The COVID-19 pandemic disrupted many aspects of children’s lives, with impacts on their social and emotional development as well as their educational attainment. School closures increased social and emotional difficulties (Blanden et al., 2021); lack of contact with friends and extended family left some children without a trusted adult to turn to (Newlove-Delgado et al., 2021); and severe illness and death of loved ones increased (Slomski, 2021; Liang, Becker and Rice, 2022).
In this report, we consider another channel through which the pandemic may have affected children’s social and emotional development: the disruption to parents’ experiences in the labour market created by lockdown restrictions.
As in many other countries, national lockdowns and wider social distancing measures severely disrupted the UK’s labour market, with many businesses shutting down. The government introduced a range of policies, such as the furlough scheme, to insure workers against the impacts of these closures. Even so, a shifting public health and policy landscape meant that many families had some financial losses during the first year of the pandemic, and/or faced high levels of uncertainty.
Taken together, parents’ labour market experiences during the pandemic could have affected both a household’s resources and the quality and quantity of time parents and children spent together. Since systematic reviews of children’s mental health during the pandemic consistently suggest that higher socio-economic status and better relationships with parents were protective factors (Ng and Ng, 2022; Theberath et al., 2022), analysing the role that parents’ labour market experiences played in shaping children’s outcomes is crucial for understanding how the pandemic affected children and their development.
1. Overall, parents reported that their children’s social and behavioural difficulties increased during the first year of the pandemic. Nearly half of parents reported that their child had more socio-emotional difficulties in February 2021 than a year earlier, while around one in six reported fewer challenges. Parents of girls and younger children, and those who were furloughed, were more likely to report worsening in their children’s socio-emotional skills. Among the sample whose survey responses can be linked with administrative education records, we find that less disadvantaged children were more likely to see their (parent-reported) socio-emotional skills worsen, though these differences are not statistically significant.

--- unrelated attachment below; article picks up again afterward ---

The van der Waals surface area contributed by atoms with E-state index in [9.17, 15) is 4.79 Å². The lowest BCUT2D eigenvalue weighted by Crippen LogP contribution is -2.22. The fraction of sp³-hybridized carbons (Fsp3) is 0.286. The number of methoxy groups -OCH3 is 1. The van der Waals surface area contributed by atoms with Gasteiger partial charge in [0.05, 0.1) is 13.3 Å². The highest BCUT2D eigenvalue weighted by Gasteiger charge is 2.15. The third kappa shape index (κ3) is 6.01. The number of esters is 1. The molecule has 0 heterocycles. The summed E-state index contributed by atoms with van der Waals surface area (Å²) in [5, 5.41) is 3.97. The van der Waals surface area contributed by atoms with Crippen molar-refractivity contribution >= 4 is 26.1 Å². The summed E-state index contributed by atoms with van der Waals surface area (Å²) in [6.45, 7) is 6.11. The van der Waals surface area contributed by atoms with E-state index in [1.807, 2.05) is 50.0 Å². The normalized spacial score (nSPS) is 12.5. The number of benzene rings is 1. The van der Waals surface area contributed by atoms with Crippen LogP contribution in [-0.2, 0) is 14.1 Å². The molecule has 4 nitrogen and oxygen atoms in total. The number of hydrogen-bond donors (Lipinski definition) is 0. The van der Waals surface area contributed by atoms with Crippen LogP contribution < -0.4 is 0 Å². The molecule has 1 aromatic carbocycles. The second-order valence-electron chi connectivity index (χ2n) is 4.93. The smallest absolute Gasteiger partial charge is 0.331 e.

2. Around half of families in our sample saw no change in their labour market status during the first year of the pandemic, including a third of households where all parents remained employed and working throughout. But the families who did have changes in the labour market had diverse experiences – this group was roughly evenly split between households where at least one parent was unemployed for much of the pandemic, households where at least one parent was furloughed most of the time, and households where working was interrupted with shorter bursts of furlough.
3. Overall, the socio-emotional skills of children whose families had experienced at least one transition in the labour market were nearly 20% of a standard deviation lower than those of children whose families had stable labour market experiences. Much of this difference existed before the pandemic. But even after accounting for pre-pandemic skills, the children whose families experienced at least one change saw, on average, their socio-emotional development worsen by about 9% of a standard deviation more than those whose families remained consistently employed or unemployed throughout.
4. Overall, the socio-emotional skills of children whose parents had stable labour market experiences throughout the pandemic – whether employed or unemployed the whole time – held up better on average than the skills of children whose families faced more economic instability. This suggests that it was the stability of parents’ labour market experiences, rather than being in any particular economic state, that was an important determinant of children’s socio-emotional development during the pandemic.
5. Labour market instability increased parental stress and led to declines in both actual and expected future earnings. These could be important channels through which increased economic uncertainty can have knock-on effects on children’s socio-emotional development.
6. Our findings demonstrate the importance of protecting families during periods of significant economic uncertainty in order to reduce the significant human capital and well-being costs such uncertainty can have not only for the directly affected adults but also for their children.